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people see how many prerogatives of the prince, as we said before, are after long enjoying called in question. So that, by this means, their inconstancy seems to be grounded upon loyalty to the King, and they, perchance, with honest, but deceived hearts, grow weary of the great council of the land.

Another reason may be, that the prince himself averse from such a parliament, for the reasons aforesaid, can find power enough to retard their proceedings, and keep off the cure of state so long, till the people, tired with expectation of it, have by degrees forgot the sharpness of those diseases, which before required it.

By this means at last, accidentally a miracle hath been wrought after a long parliament, which is, that the people have taken part with the great delinquents against the parliament, for no other reason, than because those delinquents had done them more wrong, than the parliament could suddenly redress. And so the multitude of those great delinquents crimes hath turned to their own advantage.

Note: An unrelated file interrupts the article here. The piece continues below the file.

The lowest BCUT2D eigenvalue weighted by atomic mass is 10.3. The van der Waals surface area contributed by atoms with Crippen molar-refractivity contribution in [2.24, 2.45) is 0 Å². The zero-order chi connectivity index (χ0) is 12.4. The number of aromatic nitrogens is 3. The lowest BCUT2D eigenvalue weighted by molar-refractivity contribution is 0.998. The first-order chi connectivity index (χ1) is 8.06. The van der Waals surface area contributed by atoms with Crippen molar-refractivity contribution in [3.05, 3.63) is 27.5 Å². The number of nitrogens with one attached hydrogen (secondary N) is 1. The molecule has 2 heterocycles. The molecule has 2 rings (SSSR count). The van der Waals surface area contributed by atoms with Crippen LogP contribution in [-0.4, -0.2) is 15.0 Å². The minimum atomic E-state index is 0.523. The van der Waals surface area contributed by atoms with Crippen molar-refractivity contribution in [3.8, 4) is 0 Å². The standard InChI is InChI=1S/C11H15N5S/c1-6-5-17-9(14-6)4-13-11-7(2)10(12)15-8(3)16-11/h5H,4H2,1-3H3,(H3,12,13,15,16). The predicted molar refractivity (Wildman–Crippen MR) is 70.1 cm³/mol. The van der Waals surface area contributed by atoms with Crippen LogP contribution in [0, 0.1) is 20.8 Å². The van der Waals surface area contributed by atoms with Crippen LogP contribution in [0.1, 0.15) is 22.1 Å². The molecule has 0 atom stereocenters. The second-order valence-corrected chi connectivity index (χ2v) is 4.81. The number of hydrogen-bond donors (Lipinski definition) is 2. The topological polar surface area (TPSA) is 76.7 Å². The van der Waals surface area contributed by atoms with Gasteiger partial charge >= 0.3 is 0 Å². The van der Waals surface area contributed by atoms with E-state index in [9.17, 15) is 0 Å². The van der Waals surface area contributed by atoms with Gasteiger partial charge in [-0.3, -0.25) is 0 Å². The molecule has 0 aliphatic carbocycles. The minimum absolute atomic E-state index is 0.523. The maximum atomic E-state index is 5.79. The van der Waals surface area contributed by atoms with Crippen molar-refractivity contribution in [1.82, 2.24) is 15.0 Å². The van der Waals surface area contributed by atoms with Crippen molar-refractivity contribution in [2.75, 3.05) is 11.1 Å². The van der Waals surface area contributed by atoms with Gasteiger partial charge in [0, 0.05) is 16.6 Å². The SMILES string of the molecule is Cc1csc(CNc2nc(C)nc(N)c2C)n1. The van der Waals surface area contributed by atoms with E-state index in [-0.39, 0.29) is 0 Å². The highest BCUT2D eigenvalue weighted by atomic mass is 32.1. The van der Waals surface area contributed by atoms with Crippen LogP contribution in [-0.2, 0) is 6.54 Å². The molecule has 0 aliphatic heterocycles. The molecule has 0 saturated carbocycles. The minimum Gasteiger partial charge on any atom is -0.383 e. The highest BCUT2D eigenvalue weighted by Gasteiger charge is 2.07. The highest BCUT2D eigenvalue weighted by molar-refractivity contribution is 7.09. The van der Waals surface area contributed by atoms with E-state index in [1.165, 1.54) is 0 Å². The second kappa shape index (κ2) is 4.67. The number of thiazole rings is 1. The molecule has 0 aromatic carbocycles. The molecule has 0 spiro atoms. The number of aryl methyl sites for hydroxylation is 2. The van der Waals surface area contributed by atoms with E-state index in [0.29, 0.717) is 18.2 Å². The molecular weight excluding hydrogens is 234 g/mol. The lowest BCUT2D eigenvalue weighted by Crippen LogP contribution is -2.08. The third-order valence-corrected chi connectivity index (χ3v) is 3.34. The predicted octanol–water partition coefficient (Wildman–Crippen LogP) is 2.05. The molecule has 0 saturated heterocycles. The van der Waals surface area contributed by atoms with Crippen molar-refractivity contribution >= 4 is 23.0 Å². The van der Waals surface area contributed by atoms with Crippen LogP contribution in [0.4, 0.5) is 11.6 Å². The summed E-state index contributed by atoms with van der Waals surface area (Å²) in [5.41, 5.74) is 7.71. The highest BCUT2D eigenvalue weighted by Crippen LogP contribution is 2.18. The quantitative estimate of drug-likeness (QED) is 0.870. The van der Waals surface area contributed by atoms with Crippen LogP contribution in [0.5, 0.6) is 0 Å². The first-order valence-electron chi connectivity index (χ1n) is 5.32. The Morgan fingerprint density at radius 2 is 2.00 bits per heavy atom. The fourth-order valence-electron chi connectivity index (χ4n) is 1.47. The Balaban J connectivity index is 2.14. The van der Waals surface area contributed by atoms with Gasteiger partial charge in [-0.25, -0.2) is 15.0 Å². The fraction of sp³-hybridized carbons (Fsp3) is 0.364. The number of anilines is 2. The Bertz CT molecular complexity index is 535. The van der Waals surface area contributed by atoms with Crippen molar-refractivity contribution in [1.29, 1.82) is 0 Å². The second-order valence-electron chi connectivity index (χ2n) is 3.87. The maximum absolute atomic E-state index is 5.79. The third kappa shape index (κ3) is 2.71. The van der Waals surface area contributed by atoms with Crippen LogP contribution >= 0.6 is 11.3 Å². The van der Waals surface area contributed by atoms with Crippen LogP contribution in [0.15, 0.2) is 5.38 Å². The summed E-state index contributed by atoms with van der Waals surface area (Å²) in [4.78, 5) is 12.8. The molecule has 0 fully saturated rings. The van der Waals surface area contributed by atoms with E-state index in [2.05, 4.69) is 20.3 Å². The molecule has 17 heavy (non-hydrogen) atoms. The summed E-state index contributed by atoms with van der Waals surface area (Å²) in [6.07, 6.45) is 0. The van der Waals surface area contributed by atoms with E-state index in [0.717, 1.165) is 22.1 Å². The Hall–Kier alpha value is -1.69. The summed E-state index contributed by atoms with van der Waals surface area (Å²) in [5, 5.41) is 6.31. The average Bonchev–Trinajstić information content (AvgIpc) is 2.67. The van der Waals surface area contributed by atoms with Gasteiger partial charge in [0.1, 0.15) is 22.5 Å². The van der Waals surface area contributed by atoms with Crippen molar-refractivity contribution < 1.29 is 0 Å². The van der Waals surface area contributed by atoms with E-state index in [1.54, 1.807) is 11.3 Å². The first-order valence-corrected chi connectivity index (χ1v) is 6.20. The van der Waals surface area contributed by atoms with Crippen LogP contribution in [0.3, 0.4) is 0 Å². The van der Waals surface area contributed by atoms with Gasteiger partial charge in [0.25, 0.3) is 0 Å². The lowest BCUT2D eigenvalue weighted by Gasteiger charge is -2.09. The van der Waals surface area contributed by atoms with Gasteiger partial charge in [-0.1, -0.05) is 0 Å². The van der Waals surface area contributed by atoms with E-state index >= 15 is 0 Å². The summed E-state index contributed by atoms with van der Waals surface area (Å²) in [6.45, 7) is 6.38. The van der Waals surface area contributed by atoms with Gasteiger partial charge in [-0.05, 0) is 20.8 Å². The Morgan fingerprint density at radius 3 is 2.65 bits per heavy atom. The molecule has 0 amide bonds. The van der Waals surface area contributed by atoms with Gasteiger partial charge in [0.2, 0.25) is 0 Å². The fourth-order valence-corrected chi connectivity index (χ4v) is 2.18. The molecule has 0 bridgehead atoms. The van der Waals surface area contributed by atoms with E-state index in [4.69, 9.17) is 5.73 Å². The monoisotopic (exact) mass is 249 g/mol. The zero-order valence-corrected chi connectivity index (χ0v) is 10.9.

But in such reforming parliaments, upon whom so much business lies, not only the inconstancy of the people hath been seen in history, but the unstedfastness of the representative body itself, and the distractions of that assembly, whilst they forsake each other under so great a burthen, have let that burthen fall dishonourably to the ground. The most unhappy instance, in this case, was that parliament of Richard the Second begun at Westminster, and adjourned to Shrewsbury, in the nineteenth year of his reign; a parliament that discharged their trust, the worst of any that I read of, where there was as much need of constancy and magnanimity, as ever was, to redress those great distempers, which were then grown upon the state; and as much mischief ensued by their default, both upon prince which people, and might have been well prevented, and his happiness wrought together with their own (in the judgment of best writers) if they had timely and constantly joined together, in maintaining the true rights of parliament, and resisting the illegal desires of their seduced King. But, being fatally distracted, the major part of lords and bishops wrought upon by the King, and the house of commons too far prevailed with, by Bushy the speaker, and his instruments, they utterly deserted the commonwealth, and, looking only upon the King's present desire, assented to such things, as made the prerogative a thing boundless; that he himself, as the story reports, was heard. glorying to say, that there was no free and absolute Monarch in Europe, but himself. Upon which, the same bad counsel, which had before brought him out of love with parliaments, brought him to as great an abuse of that power, which he had now gotten over a parliament. And then followed the blank charters, and other horrid extortions, besides, the suffering of some lords, whom the people most loved; and shortly after, by a sad consequence, his own ruin. Nor do we read, that any of those lords, who under colour of loyalty and love (as they called it), to his person, had trodden down the power and privilege of a parliament, under his feet, had afterwards so much loyalty to him, as to defend his crown and person, against the force of an usurper, who, without any resistance or contradiction, unjustly ascended the royal throne; the sad occasion of that miserable and cruel civil war, which,